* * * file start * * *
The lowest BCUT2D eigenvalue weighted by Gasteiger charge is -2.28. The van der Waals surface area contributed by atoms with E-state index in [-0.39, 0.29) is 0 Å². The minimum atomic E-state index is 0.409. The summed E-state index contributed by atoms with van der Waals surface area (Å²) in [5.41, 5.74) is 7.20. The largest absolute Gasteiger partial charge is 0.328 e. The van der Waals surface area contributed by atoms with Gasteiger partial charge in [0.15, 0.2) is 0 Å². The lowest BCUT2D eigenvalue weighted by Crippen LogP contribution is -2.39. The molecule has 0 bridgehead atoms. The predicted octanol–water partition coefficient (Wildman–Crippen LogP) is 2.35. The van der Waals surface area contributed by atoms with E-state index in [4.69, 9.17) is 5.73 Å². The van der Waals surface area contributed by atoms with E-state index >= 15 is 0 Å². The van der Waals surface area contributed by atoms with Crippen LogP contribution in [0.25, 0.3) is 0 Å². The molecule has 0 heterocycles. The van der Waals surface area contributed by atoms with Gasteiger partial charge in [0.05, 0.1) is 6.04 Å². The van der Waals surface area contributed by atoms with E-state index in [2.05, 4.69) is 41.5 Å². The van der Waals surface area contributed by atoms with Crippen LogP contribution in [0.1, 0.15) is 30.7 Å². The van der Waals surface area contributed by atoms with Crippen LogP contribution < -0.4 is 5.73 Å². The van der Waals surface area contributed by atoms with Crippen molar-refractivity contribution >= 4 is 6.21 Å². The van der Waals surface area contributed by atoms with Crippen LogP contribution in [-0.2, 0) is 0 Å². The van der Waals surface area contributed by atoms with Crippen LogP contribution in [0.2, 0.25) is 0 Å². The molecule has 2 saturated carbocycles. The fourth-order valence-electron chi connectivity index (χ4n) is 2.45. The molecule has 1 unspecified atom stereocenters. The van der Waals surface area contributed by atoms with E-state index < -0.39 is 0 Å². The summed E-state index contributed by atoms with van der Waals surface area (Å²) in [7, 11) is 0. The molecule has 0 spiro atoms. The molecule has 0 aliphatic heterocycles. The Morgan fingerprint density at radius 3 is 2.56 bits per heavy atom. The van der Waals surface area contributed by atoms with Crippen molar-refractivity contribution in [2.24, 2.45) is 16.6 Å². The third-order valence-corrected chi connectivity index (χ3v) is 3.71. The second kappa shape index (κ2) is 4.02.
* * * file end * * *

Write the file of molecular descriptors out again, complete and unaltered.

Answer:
The lowest BCUT2D eigenvalue weighted by Gasteiger charge is -2.28. The van der Waals surface area contributed by atoms with E-state index in [-0.39, 0.29) is 0 Å². The minimum atomic E-state index is 0.409. The summed E-state index contributed by atoms with van der Waals surface area (Å²) in [5.41, 5.74) is 7.20. The largest absolute Gasteiger partial charge is 0.328 e. The van der Waals surface area contributed by atoms with Gasteiger partial charge in [0.15, 0.2) is 0 Å². The lowest BCUT2D eigenvalue weighted by Crippen LogP contribution is -2.39. The molecule has 0 bridgehead atoms. The predicted octanol–water partition coefficient (Wildman–Crippen LogP) is 2.35. The van der Waals surface area contributed by atoms with E-state index in [4.69, 9.17) is 5.73 Å². The van der Waals surface area contributed by atoms with E-state index >= 15 is 0 Å². The van der Waals surface area contributed by atoms with Crippen LogP contribution in [0.25, 0.3) is 0 Å². The molecule has 0 heterocycles. The van der Waals surface area contributed by atoms with Gasteiger partial charge in [0.05, 0.1) is 6.04 Å². The van der Waals surface area contributed by atoms with E-state index in [2.05, 4.69) is 41.5 Å². The van der Waals surface area contributed by atoms with Crippen LogP contribution in [0.1, 0.15) is 30.7 Å². The van der Waals surface area contributed by atoms with Crippen LogP contribution < -0.4 is 5.73 Å². The van der Waals surface area contributed by atoms with Crippen molar-refractivity contribution >= 4 is 6.21 Å². The van der Waals surface area contributed by atoms with Crippen LogP contribution in [-0.2, 0) is 0 Å². The van der Waals surface area contributed by atoms with Crippen LogP contribution in [0.2, 0.25) is 0 Å². The molecule has 2 saturated carbocycles. The fourth-order valence-electron chi connectivity index (χ4n) is 2.45. The molecule has 1 unspecified atom stereocenters. The van der Waals surface area contributed by atoms with E-state index < -0.39 is 0 Å². The summed E-state index contributed by atoms with van der Waals surface area (Å²) in [7, 11) is 0. The molecule has 0 spiro atoms. The molecule has 0 aliphatic heterocycles. The Morgan fingerprint density at radius 3 is 2.56 bits per heavy atom. The van der Waals surface area contributed by atoms with Crippen molar-refractivity contribution in [2.24, 2.45) is 16.6 Å². The third-order valence-corrected chi connectivity index (χ3v) is 3.71. The second kappa shape index (κ2) is 4.02.